Review of City at the End of Time by Greg Bear
By COYLE NEAL
“For he was looking forward to the city with foundations, whose architect and builder is God.” –Hebrews 11:10
What does this verse mean to a non-Christian? That’s the question engaged by Greg Bear in City at the End of Time. Basically, if Martin Heidegger, Albert Einstein, and Karl Barth had a Buddhist baby, this is the book that baby would have written. And that sentence should tell you whether or not you’ll like the story. If you don’t know those guys, you’ll find it incomprehensible. If you do know them, then your response to their ideas should further tell you whether you’ll like the book.
This is an incredibly complicated work of science fiction. Broadly speaking, the plot is that the universe is being consumed by chaos in the past, present, and future. This is the story of the resistance to that chaos by both the one place at the end of time it has not yet swallowed up (the City) and by three people in the modern world who have the ability to shift. That is, they can see the possible outcomes that their actions might have, and choose the most beneficial one. They can shift their fate. At the same time, two of these three people are having visions of the future City (and their counterparts in the City are having visions of the past). The primary weapon of the City and of the three shifters is a combination of observation and language. Both seeing and writing build up a bulwark of reality against the encroaching chaos. Through all the ages past, books have formed a sort of defensive shield that protects existence—a barrier of reason and order against the powers of irrationality and destruction—while spoken language and the memory of the past likewise build up the walls of reality against the mindlessness of unreason. Now, however, these defensive barriers—and even reality itself—are breaking down. The question in the book is whether the “real” will be able to stand against the onslaught of chaos.
I should point out that the above summary is a massive over-simplification of the narrative of City at the End of Time, and one that is possibly inaccurate on several points. Which isn’t necessarily my fault. Because time itself is breaking down, Bear throws you into the middle of the story and gives no background to the disjointed narratives. The full picture of what is happening doesn’t emerge until well over two-thirds of the way through the book, by which point the whole thing is pretty confusing.
Despite how convoluted the story is at times, Bear has written a pretty decent piece of philosophical science fiction. This is a wonderful reflection on topics as diverse as the nature of existence; the problem of evil; the relationship between fate and free will; and the question whether the universe is naturally ordered, or chaotic, or some combination of both. The repeated theme of the book is the power of words as organizing agents in the chaos of existence. Reality is shaped and formed and maintained by words.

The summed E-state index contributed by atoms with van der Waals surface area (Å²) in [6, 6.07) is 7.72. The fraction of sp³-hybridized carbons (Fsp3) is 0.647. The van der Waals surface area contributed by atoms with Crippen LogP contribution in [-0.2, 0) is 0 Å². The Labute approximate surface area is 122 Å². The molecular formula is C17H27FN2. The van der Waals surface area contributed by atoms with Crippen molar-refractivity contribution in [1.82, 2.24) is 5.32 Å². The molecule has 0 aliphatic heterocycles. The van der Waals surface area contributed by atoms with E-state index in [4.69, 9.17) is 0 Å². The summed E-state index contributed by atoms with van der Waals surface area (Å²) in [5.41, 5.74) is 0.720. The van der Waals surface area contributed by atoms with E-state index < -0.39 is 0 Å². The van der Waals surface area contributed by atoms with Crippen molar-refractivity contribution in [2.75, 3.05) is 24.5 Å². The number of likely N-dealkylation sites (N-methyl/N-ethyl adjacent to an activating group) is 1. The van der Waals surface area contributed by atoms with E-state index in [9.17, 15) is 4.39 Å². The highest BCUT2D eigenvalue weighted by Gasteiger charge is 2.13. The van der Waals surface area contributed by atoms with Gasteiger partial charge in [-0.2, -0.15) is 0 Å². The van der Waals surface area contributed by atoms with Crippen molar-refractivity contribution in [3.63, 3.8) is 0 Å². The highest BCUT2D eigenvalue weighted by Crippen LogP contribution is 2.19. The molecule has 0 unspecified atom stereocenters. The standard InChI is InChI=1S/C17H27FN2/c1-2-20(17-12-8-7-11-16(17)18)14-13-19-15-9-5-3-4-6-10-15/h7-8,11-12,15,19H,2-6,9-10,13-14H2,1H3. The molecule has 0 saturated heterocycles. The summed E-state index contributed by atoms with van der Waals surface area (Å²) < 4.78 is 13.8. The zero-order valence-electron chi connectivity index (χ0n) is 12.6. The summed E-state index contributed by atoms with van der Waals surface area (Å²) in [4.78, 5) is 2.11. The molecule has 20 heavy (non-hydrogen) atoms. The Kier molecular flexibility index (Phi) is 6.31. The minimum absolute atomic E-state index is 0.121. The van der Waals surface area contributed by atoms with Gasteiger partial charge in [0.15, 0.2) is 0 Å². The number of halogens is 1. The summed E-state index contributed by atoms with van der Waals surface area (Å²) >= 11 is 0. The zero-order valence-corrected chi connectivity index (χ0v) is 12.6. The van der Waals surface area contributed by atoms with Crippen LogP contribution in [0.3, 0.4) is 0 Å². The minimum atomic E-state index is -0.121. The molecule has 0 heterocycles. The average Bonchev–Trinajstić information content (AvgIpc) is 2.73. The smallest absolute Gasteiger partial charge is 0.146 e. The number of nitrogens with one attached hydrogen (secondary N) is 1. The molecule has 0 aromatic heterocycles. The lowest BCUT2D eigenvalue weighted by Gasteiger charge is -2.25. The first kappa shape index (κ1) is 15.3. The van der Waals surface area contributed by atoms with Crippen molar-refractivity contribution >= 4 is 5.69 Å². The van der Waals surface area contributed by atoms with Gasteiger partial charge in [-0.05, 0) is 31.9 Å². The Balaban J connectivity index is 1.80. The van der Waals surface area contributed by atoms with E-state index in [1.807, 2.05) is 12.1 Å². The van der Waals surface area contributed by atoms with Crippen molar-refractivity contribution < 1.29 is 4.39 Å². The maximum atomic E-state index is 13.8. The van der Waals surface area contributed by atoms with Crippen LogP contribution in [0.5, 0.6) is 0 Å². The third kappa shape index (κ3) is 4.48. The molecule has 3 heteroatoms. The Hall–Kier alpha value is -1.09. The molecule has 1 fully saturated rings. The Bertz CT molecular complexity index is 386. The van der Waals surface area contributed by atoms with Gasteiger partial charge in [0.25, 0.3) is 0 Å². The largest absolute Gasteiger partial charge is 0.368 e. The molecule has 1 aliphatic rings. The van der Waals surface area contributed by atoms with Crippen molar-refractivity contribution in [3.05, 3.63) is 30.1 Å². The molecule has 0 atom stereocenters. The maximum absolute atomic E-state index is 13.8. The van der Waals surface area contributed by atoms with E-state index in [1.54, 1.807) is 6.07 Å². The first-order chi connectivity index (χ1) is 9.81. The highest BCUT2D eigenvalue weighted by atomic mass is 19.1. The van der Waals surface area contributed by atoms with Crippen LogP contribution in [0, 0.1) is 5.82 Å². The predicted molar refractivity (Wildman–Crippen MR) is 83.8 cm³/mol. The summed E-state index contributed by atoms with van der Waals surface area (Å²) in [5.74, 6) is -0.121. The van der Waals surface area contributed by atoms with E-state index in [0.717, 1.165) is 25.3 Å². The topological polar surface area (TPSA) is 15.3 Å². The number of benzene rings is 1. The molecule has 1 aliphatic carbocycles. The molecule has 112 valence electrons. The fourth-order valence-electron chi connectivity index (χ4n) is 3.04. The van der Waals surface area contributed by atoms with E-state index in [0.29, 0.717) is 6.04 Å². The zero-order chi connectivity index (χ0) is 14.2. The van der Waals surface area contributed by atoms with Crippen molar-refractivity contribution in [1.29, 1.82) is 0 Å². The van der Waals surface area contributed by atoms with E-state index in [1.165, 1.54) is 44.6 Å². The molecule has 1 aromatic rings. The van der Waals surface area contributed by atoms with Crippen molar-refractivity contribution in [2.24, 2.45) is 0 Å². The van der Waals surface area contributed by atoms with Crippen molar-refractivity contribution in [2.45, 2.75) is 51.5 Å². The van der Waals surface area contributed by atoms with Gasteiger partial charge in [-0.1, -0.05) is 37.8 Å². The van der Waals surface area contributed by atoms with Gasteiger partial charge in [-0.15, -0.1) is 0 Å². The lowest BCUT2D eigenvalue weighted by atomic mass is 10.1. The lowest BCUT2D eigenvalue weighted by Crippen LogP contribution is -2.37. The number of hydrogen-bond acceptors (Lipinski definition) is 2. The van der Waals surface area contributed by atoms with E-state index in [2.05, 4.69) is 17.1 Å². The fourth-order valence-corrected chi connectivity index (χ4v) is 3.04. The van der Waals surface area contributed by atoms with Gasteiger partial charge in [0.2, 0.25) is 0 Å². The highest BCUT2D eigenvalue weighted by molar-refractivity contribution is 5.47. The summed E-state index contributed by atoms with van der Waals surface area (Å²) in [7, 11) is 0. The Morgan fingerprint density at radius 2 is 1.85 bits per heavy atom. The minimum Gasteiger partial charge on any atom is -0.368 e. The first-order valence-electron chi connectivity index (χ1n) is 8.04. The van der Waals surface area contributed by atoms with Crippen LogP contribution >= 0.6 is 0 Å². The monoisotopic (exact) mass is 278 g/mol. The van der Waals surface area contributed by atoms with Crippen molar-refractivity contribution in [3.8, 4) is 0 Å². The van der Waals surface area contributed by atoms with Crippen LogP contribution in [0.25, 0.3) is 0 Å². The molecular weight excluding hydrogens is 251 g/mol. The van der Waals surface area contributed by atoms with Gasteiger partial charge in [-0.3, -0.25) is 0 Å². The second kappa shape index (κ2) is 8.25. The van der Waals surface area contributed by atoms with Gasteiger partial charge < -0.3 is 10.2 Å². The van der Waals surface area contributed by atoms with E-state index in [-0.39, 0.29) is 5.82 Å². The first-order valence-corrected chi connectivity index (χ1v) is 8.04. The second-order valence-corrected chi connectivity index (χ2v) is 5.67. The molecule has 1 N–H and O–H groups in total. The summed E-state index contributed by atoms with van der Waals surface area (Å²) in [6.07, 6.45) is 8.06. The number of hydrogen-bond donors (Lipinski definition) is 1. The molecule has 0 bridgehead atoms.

This is good news for us. The result of our Christian view of existence—even one based on a Word—is not fear that the universe will be consumed in some kind of cosmic chaotic uprising. Instead, we know that God has established an eternal kingdom—an eternal city—that will never be destroyed but rather shall overcome all the destructive forces sin can muster. Indeed, it already has overcome—its foundations are laid at the cross, where all the chaos and irrationality of our own rebellious natures are atoned for by that very same Word which spoke creation into existence. The result is the promise that the apocalyptic future threatened in City at the End of Time can never be more than an imaginative threat. For even when time itself reaches its teleological end, we have the promise that the City of God will endure for all eternity.
That said, this is a difficult book, but an excellent one for those interested in the various philosophical issues mentioned above. If you are interested in thinking more about these topics from a Christian perspective (time, existence, the nature of evil, etc), I recommend: Augustine’s City of God and Confessions (especially the last three books), and Jonathan Edwards’ Original Sin and The Mind.
(For a few brief notes that may help with some of the more difficult plot points in The City at the End of Time, see my blog. Though I recommend trying it on your own first.)
Coyle Neal received his Ph.D. in Political Theory from The Catholic University of America in 2012. He hopes to someday learn to use his powers for good and not for evil.